Metal stamping is an inexpensive approach to manufacturing, but that doesn’t make it cheap. In today’s competitive business environment, companies need to save money in any way they can. Here are thirteen ways your company can reduce your expenses when using metal stamping manufacturing.
Scheduling and Planning
Last-minute manufacturing can cost a lot. While manufacturers may be able to rush production, it often comes at a premium. Plan your supply chain ahead of time to find the best companies to partner with. Rushed production may also mean you don’t have time to optimize your process, which may mean higher defect rates.
Watch Metal Prices
Metals prices fluctuate regularly. These changes can be substantial – a ton of aluminum was about $1,960 at the start of 2021, and six months later, the price climbed to $2,320, an 18% increase! Raw material costs are a significant expense in metal stamping, so shifts in raw material prices will directly impact overall project pricing. Choosing to manufacture when prices are low can save you tons of money.
Design Stamping Process to Reduce Scrap Metal
Scrap metal is the pieces of sheet metal that are not included in the final parts. Scrap metal doesn’t go to waste, as it can be recycled. Still, the scrap is less valuable than the sheet metal as it needs to be reprocessed. Any piece of scrap metal represents lost money.
Innovative die design will reduce the amount of scrap metal. A good die layout will maximize the sheet metal used. Work with your engineering team to optimize your process, and you can substantially reduce your costs.
Relax Tolerances Where Possible
Some engineers become a bit too strict in their design specifications. Precision is always necessary to limit defective parts, but overly precise tolerances will increase your tooling costs. Understand your part and your manufacturing process – what level of precision is actually needed downstream? Relax your tolerances where possible, and save your budget for the parts that matter.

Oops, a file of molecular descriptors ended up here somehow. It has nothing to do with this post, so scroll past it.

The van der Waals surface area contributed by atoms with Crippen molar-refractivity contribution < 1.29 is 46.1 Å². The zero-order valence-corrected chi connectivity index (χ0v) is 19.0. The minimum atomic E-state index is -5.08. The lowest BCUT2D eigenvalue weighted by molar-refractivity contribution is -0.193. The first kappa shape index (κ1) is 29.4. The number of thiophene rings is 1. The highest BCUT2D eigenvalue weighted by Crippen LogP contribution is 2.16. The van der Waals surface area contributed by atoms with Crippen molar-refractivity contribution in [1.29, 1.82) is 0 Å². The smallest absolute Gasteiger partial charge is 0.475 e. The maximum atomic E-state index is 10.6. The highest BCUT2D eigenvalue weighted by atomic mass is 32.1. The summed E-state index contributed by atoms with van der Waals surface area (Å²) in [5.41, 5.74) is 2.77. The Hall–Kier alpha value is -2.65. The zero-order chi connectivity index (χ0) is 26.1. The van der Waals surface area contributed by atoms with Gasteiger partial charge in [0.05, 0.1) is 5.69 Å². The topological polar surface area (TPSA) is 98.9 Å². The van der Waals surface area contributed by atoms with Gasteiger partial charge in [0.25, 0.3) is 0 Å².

Design Part to Reduce Downstream Costs
Your metal stamping costs aren’t just your metal stamping costs. Once your parts are manufactured, are there any finishing steps that are needed? Is there some way to reduce your post-production costs by improving your die design? Can you alter your part or process to make your final assembly easier? Alternatively, are you completing unnecessary finishing steps? Make sure you are accounting for all your expenses in your final cost analysis.
Optimize Your Stamping Process
Optimal die design is an impressive engineering feat. Each part should be produced using the most efficient route possible to decrease tooling costs. On the other hand, cutting corners in your process will increase defect rates and risk damaging the die. Finding the perfect die will ensure your parts are consistent without unnecessary downtime.
Good die design also relates to the speed of operation. Longer cycle times mean slower production times, which means higher staffing and equipment costs. Optimizing for all these variables is complicated work.
Choose an Inexpensive Metal
Sometimes, the choice of metal is easy – only one metal will do the trick for your product, or you are following a customer’s specifications. Other times you have some flexibility in the materials you can use for a job. Ask an engineer if a lower-cost material would work for your part.